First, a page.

ARLINGTON NATIONAL CEMETERY
1 Memorial Drive
Fort Mayer, Virginia 22211 877.907.8585
Bella Morte Rating: 3 Tombstones
In the popular imagination, Arlington National Cemetery is comprised entirely of acre upon acre of uniform white headstones, each distinguished from its neighbor solely by the different information inscribed on its polished white surface. In reality, from 1947 to 2001, privately-purchased grave markers were allowed in the cemetery. In the 54 years they were permitted, Arlington accumulated quite a number of non-military type headstones including obelisks, angels, bronze reliefs, large crosses, ledgers and other stones typical of civilian cemeteries. Although a number of these are attractive, there is much to be said for the uniformity of stones marking the graves of hundreds of thousands of brothers and sisters in arms. Our decided devotion to the beauty of the Garden Movement Cemeteries aside, there is something sobering and even awe-inspiring in contemplating acres of uniform white stones, each representing a soul whose life was dedicated to the service of America and her interests.
The 624 acres of immaculately groomed and maintained cemetery grounds comprise 70 sections, some reserved for future expansion. Currently existing sections include Chaplain’s Hill, which, as the name implies, contains the remains of military chaplains from various faith traditions. Other sections are dedicated to Civil War soldiers, military nurses, and veterans of specific military conflicts. Section 60 is dedicated to individuals killed since 2001 in the War on Terror.
There are a number of notable monuments to visit at Arlington, among them the Memorial Amphitheatre and the Kennedy Plot with its eternal flame. In addition, a host of memorials have been constructed, including those dedicated to: Women in Military Service for America, the Space Shuttle Challenger, the Space Shuttle Columbia, the USS Maine, the Pentagon (honouring those killed in the September 11th attack on that building) and the Pan Am Flight 103 Memorial Cairn. The base of this unusual memorial is engraved with the following words:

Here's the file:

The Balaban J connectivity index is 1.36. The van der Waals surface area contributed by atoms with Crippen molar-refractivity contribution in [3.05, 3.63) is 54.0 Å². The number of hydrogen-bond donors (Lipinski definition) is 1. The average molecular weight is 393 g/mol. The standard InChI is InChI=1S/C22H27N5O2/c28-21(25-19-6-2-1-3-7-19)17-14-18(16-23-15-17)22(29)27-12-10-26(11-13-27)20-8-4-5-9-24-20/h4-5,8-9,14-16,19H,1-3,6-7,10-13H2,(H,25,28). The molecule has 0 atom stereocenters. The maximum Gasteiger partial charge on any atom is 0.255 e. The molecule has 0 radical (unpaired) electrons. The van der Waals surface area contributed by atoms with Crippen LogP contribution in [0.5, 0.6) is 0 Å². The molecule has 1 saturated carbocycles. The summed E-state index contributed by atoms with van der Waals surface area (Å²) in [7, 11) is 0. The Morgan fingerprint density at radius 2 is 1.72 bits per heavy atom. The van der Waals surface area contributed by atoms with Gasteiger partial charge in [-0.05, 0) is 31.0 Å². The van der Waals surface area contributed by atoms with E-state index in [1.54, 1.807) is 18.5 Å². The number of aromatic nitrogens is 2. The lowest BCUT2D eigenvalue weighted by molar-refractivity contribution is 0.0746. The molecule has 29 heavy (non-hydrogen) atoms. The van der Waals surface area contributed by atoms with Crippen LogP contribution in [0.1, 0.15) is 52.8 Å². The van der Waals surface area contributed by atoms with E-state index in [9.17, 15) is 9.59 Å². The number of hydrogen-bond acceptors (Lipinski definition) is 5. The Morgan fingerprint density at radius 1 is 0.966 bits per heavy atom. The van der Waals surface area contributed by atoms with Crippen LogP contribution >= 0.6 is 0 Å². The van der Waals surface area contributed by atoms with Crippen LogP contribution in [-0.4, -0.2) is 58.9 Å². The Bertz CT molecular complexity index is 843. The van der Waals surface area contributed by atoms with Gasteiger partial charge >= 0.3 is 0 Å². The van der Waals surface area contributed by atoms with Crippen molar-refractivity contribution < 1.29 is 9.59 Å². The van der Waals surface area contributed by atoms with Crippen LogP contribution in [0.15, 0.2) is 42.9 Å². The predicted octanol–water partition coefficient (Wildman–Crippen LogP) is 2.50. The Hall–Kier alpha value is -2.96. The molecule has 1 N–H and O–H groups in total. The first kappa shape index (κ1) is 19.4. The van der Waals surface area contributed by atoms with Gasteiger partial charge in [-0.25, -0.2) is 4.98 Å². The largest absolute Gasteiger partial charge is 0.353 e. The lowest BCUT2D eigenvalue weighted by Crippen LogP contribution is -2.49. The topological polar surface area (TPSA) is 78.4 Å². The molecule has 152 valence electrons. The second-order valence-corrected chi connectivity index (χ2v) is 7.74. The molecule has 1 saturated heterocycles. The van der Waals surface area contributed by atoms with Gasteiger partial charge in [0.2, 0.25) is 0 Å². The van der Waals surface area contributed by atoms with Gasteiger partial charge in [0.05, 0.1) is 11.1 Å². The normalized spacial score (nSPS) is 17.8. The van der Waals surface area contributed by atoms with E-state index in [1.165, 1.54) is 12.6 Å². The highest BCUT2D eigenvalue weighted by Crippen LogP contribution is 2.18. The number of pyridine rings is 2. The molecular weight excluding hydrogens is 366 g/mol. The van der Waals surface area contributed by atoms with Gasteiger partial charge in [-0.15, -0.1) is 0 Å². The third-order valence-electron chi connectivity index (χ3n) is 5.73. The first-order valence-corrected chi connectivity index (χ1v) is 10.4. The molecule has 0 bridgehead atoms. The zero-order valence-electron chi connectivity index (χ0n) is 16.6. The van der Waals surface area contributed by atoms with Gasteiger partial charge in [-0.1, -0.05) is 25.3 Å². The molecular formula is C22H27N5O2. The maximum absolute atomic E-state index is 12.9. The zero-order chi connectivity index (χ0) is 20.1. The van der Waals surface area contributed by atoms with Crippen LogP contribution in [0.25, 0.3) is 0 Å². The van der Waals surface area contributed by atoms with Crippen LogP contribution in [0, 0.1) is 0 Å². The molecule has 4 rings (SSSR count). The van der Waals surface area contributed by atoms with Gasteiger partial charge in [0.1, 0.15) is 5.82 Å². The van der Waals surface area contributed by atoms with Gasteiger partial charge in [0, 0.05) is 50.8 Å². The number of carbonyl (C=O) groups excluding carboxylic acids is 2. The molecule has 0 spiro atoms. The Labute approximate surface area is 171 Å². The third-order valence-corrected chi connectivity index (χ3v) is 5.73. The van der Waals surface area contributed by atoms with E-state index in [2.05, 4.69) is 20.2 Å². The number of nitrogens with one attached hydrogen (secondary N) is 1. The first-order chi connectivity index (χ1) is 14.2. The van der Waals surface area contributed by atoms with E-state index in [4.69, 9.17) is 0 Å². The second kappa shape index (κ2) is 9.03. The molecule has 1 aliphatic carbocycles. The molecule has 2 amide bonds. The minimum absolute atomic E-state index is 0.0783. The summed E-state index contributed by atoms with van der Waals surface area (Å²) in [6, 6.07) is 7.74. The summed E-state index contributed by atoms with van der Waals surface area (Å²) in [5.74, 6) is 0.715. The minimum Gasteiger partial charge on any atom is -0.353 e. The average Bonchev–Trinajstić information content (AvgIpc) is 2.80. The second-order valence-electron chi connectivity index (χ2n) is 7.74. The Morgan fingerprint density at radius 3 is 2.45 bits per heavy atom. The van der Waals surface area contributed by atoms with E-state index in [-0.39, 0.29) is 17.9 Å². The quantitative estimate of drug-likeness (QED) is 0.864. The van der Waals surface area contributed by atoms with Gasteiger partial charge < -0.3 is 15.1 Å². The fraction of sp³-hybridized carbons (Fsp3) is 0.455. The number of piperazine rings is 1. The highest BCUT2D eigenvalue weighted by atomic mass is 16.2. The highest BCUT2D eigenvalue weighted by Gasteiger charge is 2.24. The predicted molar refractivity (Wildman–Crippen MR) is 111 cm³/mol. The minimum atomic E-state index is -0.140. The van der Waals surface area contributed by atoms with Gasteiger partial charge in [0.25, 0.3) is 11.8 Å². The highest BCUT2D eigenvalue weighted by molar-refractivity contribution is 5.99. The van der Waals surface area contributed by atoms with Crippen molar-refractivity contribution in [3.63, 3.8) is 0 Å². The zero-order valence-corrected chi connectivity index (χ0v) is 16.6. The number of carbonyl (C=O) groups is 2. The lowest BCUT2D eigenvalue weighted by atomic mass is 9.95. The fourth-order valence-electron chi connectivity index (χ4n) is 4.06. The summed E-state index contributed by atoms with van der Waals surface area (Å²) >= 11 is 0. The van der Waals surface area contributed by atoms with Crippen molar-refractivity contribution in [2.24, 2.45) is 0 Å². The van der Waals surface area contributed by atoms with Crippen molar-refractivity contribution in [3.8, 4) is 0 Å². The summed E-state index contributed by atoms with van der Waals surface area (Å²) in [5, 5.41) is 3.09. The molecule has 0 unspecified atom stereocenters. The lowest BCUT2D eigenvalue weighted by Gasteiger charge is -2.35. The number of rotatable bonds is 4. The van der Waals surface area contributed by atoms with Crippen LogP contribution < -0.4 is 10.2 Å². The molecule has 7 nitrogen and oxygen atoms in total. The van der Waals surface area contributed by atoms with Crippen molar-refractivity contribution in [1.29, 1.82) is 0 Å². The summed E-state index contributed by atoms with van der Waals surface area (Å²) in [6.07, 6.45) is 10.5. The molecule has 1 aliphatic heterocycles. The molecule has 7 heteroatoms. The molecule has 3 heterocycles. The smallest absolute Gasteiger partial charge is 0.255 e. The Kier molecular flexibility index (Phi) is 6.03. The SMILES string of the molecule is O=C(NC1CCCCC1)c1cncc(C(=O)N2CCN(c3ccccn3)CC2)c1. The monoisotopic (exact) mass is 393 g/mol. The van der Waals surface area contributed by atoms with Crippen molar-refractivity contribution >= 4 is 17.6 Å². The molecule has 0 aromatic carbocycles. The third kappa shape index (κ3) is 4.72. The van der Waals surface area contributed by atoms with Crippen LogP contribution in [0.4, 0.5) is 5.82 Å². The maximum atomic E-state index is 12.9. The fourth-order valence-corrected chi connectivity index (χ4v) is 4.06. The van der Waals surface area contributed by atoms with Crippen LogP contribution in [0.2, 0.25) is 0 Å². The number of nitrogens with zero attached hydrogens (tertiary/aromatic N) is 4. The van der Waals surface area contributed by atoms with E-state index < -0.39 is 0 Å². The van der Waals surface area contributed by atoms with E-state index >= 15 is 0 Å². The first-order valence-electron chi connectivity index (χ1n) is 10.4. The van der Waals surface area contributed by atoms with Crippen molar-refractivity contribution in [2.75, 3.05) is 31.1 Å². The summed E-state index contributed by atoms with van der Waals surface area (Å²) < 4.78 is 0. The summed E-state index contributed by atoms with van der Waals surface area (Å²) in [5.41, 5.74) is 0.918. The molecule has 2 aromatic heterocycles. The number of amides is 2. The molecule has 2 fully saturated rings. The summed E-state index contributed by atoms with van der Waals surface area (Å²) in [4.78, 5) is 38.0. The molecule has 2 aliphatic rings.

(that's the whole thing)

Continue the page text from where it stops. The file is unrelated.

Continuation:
On 21 December 1988, a terrorist bomb destroyed
Pan American Airlines Flight 103 over Lockerbie, Scotland,
killing all on board and 11 on the ground.
The 270 Scottish stones which compose this memorial cairn
commemorate those who lost their lives in
this attack against America
The memorial is a gift to the citizens of America from the citizens of Scotland and was presented by the Lockerbie Air Disaster Trust.
Of course, no visit to Arlington is complete without viewing the Changing of the Guard at the Tomb of the Unknown Soldiers. The ceremony is impressive and we counted ourselves privileged to stand in silence and witness it while offering our thanks to all those unknown individuals who gave their lives to protect our safety and freedom.
Speaking of Unknowns… As of 2012, legislation has been introduced in Congress to create a memorial ossuary to be known as the “Place of Remembrance.” If approved, the ossuary will contain cremated fragmentary remains unable to be identified through DNA analysis.
When in the Washington, DC area, please set aside ample time to visit Arlington and pay rightful tribute to the fallen heroes who rest there.
Interesting note: Currently, following VA guidelines, Arlington permits a considerable variety of “Emblems of Belief” for inclusion on grave markers. Aside from the traditional Christian cross, Jewish Star of David and Muslim Crescent and Star, a host of lesser-known symbols are also approved including the Buddhist Wheel of Dharma, the Zoroastrian Farohar, the Native American Four Directions and, following a hard-fought battle by the family of Sergeant Patrick Stewart, a practicing Wiccan who died in combat in Afghanistan on 25 September, 2005, the Wiccan Pentacle.